Some of the good things about technology is how it liberates individuals from tedious household tasks. Cooking rice is one of these. If you have ever cooked rice by hand, you’ll understand what a difficulty it can be. You have to keep a near watch on it get sidetracked and it will simmer dry, burn up the rice at the bottom side and spoiling the rest. Luckily, you don’t have to bother about this in highly modern kitchens, since an inexpensive device known as an automatic rice cooker takes care this for us, turning down the heat once the rice is ready to keep it hot without burning. How does an electric rice cooker do this?
The brief reply to this is by giving attention to the high temperature. The lengthy answer to this is by giving attention to the temperature in a fuzzy, relaxed sort of way. I’ll glance at the short answer in this article, and the long answer in the subsequent one.
The original automated home rice cookers arrived in the late 1950s from corporations like Toshiba. Industrial models had been around for a while prior to this, utilizing a range of methods to determine the perfect cooking of the rice, but the initial home models depend on the fact that water conducts heat better than rice does, and that it boils at 100℃ (212℉) at sea level.
Once you make use of a rice cooker, you place water and rice (normally in a 2:1 proportion) into a stainless-steel bowl, which has a heating component and a temperature measuring device below it. These are typically on springs to push them against the bottom of the cooking bowl to make sure they can conduct the heat well. The container is thin and made up of a metal like aluminum that conducts electrical energy nicely.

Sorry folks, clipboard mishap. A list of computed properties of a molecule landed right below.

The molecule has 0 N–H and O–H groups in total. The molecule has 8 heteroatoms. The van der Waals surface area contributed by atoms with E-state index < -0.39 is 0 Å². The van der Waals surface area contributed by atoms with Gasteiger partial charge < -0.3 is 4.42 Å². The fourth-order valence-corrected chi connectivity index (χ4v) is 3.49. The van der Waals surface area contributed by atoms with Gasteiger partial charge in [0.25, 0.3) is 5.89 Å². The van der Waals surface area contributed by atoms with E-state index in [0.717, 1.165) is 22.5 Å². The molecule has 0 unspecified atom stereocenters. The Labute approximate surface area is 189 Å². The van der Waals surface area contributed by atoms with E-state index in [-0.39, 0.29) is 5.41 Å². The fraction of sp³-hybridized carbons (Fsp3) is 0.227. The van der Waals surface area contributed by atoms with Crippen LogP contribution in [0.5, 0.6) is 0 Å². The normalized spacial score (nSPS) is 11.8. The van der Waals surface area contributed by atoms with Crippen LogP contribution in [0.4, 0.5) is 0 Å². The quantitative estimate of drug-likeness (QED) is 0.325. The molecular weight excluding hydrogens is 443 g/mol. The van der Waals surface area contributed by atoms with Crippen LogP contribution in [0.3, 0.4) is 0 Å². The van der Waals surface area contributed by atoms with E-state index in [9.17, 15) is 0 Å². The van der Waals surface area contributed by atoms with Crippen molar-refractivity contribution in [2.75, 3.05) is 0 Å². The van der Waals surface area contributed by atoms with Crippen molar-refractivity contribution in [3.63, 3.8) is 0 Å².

Once the automatic rice cooker is switched on, the heater begins heating up the container, which conducts the heat into the water and the rice. Because this mix is mainly water at this moment, it heats up till it starts to simmer. Once it starts boiling, the heat is passed off in the steam that emerges from the bowl. So, the temperature of the dish at the bottom side of the bowl won’t go much higher than 100℃ (212℉), since the water at the bottom of the bowl will boil, turning to steam and take off the heat.
In the Meantime, the rice is cooking, gripping the water into its formation, which is mostly comprised of starch. Starch is largely comprised of long chains of sugar molecules attached together, with a few more chemicals thrown in. When they are heated, these long sugar threads snatch onto passing water molecules in a process called hydrogen bonding: the hydrogen in the water feebly bonds to the oxygen atoms that are sticking out of the edges of this chain. Due to this, the rice grains soak up the water, and become less properly connected to each other, a method called gelatinization. If you kept adding up water, this would ultimately turn into a gooey substance. Nevertheless, you don’t want that to go on (unless you are making rice pudding or porridge) which is why you just add a specific amount of water: sufficient for the rice to soak up and swell up, but not plenty to break the structure down entirely.
Once the rice has wrapped up all the water, the heater is still pushing heat into the bowl alongside with the rice, but it doesn’t have any free water left to remove it by boiling, so the temperature of the bowl quickly climbs.
That abrupt temperature bump activates the process inside the rice cooker to turn the heat down or off, as the rice is done. The first rice cookers (and many cheap models today) used a bimetallic switch, where two metals enlarge at different rates when heated, activating at just over 100℃ and releasing a latch, producing the familiar “clunk” that lets you know the rice is completed.
That’s the short story. The long version has to contemplate a couple more issues: water boils at lesser temperatures at altitude, and the simple switch only allows you to have one trigger for doneness: you can’t regulate it for different kinds of rice that may absorb different amounts of water, or for different uses such as making porridge. Automatic rice cookers that can manage these use a different approach, called fuzzy logic.